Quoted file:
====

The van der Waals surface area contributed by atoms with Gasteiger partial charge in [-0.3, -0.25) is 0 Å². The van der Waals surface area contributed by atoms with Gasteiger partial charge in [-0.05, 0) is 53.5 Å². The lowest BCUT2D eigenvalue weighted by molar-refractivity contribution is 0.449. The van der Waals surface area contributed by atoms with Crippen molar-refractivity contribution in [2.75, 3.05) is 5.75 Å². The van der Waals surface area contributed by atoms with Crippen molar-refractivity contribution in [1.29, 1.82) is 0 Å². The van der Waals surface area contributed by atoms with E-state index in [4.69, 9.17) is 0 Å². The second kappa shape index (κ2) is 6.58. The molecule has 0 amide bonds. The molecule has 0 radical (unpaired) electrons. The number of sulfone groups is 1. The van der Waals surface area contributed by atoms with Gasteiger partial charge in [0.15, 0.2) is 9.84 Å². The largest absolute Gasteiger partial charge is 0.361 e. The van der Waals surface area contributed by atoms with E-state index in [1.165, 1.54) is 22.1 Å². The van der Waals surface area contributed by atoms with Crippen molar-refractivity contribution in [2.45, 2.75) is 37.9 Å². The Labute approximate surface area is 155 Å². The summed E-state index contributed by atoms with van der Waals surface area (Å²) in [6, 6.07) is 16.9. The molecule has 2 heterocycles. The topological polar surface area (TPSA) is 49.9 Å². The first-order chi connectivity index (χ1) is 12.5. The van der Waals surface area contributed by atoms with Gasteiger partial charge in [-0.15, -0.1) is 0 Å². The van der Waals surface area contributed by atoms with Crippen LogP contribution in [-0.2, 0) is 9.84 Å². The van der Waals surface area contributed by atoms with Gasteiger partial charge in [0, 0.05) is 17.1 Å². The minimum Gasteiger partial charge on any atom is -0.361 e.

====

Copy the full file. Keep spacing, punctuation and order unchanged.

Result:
The van der Waals surface area contributed by atoms with Gasteiger partial charge in [-0.3, -0.25) is 0 Å². The van der Waals surface area contributed by atoms with Gasteiger partial charge in [-0.05, 0) is 53.5 Å². The lowest BCUT2D eigenvalue weighted by molar-refractivity contribution is 0.449. The van der Waals surface area contributed by atoms with Crippen molar-refractivity contribution in [2.75, 3.05) is 5.75 Å². The van der Waals surface area contributed by atoms with Crippen molar-refractivity contribution in [1.29, 1.82) is 0 Å². The van der Waals surface area contributed by atoms with E-state index in [4.69, 9.17) is 0 Å². The second kappa shape index (κ2) is 6.58. The molecule has 0 amide bonds. The molecule has 0 radical (unpaired) electrons. The number of sulfone groups is 1. The van der Waals surface area contributed by atoms with Gasteiger partial charge in [0.15, 0.2) is 9.84 Å². The largest absolute Gasteiger partial charge is 0.361 e. The van der Waals surface area contributed by atoms with E-state index in [1.165, 1.54) is 22.1 Å². The van der Waals surface area contributed by atoms with Crippen molar-refractivity contribution in [2.45, 2.75) is 37.9 Å². The Labute approximate surface area is 155 Å². The summed E-state index contributed by atoms with van der Waals surface area (Å²) in [6, 6.07) is 16.9. The molecule has 2 heterocycles. The topological polar surface area (TPSA) is 49.9 Å². The first-order chi connectivity index (χ1) is 12.5. The van der Waals surface area contributed by atoms with Gasteiger partial charge in [-0.15, -0.1) is 0 Å². The van der Waals surface area contributed by atoms with Crippen LogP contribution in [-0.2, 0) is 9.84 Å². The van der Waals surface area contributed by atoms with Gasteiger partial charge in [0, 0.05) is 17.1 Å². The minimum Gasteiger partial charge on any atom is -0.361 e.